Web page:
Transparency – Social Media’s “Inconvenient Truth”
For many organizations caught in the wake of the recent social media tsunami, there is a growing sense of urgency to adopt a social media strategy. That’s great, but since social media and branding are both CEO-driven initiatives, they are only as good as the people behind them. Developing an authentic and open social presence and committing to stuff like regular blog posts, group discussions, knowledge sharing, tweets, etc, requires lucid self-evaluation. That’s not very convenient for companies that have never done business that way before.
Transparency is all about trust
Without question, one of the most inconvenient aspects of social media is transparency because it tends to expose weakness. Simply put, being transparent means being open, honest, authentic and trustworthy. I would wager that most business owners want their organizations to be all of those things. But wanting and doing are not the same. Buyers are now more socially engaged and connected than ever, and they expect companies to be equally engaged and connected with them. They want to be shown, not told.
Show me, don’t tell me
A brochure-ware website telling the world how great the company is doesn’t cut it anymore. Those days are over. Companies must prove they are engaged with their audience by demonstrating it socially. Here’s why…
- Social networks allow buyers to seek out relationships and brands they feel they can trust.
- Buyers openly recommend, follow and are fans of products and services they like.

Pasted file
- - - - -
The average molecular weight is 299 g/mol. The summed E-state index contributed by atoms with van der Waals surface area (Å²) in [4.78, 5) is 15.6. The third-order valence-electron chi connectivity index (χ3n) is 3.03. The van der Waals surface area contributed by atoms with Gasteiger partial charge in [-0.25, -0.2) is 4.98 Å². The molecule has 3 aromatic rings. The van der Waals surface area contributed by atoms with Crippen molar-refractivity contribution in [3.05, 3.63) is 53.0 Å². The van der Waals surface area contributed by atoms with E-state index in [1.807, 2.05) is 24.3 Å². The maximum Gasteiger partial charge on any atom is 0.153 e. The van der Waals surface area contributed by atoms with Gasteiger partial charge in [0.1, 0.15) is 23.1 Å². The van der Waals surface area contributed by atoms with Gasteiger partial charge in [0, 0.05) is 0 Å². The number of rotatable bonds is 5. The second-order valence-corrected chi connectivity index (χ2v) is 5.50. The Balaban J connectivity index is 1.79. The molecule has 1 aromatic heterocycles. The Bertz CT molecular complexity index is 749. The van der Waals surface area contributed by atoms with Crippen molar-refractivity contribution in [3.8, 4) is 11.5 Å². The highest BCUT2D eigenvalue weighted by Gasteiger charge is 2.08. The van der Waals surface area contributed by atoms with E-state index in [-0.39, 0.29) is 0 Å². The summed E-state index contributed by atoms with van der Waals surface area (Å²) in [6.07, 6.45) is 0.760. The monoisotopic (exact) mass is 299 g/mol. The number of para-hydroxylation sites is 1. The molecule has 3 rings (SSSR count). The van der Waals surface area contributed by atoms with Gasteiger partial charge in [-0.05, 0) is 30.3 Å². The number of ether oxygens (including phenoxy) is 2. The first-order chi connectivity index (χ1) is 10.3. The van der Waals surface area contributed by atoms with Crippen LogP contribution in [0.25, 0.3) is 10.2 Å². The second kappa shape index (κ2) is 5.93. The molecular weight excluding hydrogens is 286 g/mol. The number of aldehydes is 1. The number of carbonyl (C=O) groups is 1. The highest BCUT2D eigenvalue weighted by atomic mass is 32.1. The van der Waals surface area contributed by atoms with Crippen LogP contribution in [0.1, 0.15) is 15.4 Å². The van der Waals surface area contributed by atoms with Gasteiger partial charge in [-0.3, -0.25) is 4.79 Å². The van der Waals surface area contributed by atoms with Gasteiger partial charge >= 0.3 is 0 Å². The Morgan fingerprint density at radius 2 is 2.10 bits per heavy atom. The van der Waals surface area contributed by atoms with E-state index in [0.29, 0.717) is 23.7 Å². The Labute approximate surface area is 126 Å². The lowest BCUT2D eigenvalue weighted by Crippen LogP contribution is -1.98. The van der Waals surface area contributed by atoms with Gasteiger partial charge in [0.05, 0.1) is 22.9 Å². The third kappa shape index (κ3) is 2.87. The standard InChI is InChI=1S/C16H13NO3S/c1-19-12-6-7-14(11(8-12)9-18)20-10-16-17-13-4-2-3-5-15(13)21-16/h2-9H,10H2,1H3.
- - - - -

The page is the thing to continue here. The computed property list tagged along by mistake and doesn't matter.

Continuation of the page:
- Buyers take advice and referrals from fellow social peers, not banner ads and Spam.
- Buyers prefer to deal with companies that “live their brand”, like Apple or Cisco.
- Buyers like companies that engage and communicate with authenticity and leadership.
In other words, trusted brands foster trusted relationships… and vice-versa.
Be in the zone
So what to do? We advocate working toward what we call the Trust Zone. The more transparent and socially active the company, the more trustworthy it is perceived to be. Companies that are inside the Trust Zone have essentially shifted their marketing focus from traditional outbound marketing to social inbound marketing.
- One-way communication like Direct Mail, Unsolicited Email (Spam), Telemarketing, etc.
- Online presence is static “brochure-ware”.
- Traffic is generated by an unsolicited “Cold-Calling” paradigm.
- Two-way conversations like Blogs, Social Networks, Opt-in Email, etc.
- Online presence is dynamic and socially connected.
- Traffic is generated by a social “Word-of-Mouth” paradigm.
How transparent should a business be?
Short answer: As much as strategically possible. The size of the organization, regular social activity, and “living the brand” determine how quickly a company can ramp up. The first step is committing to a strategy and then following through one step at a time.
Let’s face it, social media has changed the way companies go to market. That’s pretty obvious in B2C and it’s now a reality in B2B as well. That old cliché “Change or be changed” has never rang more true.
As always, we welcome your thoughts and experiences.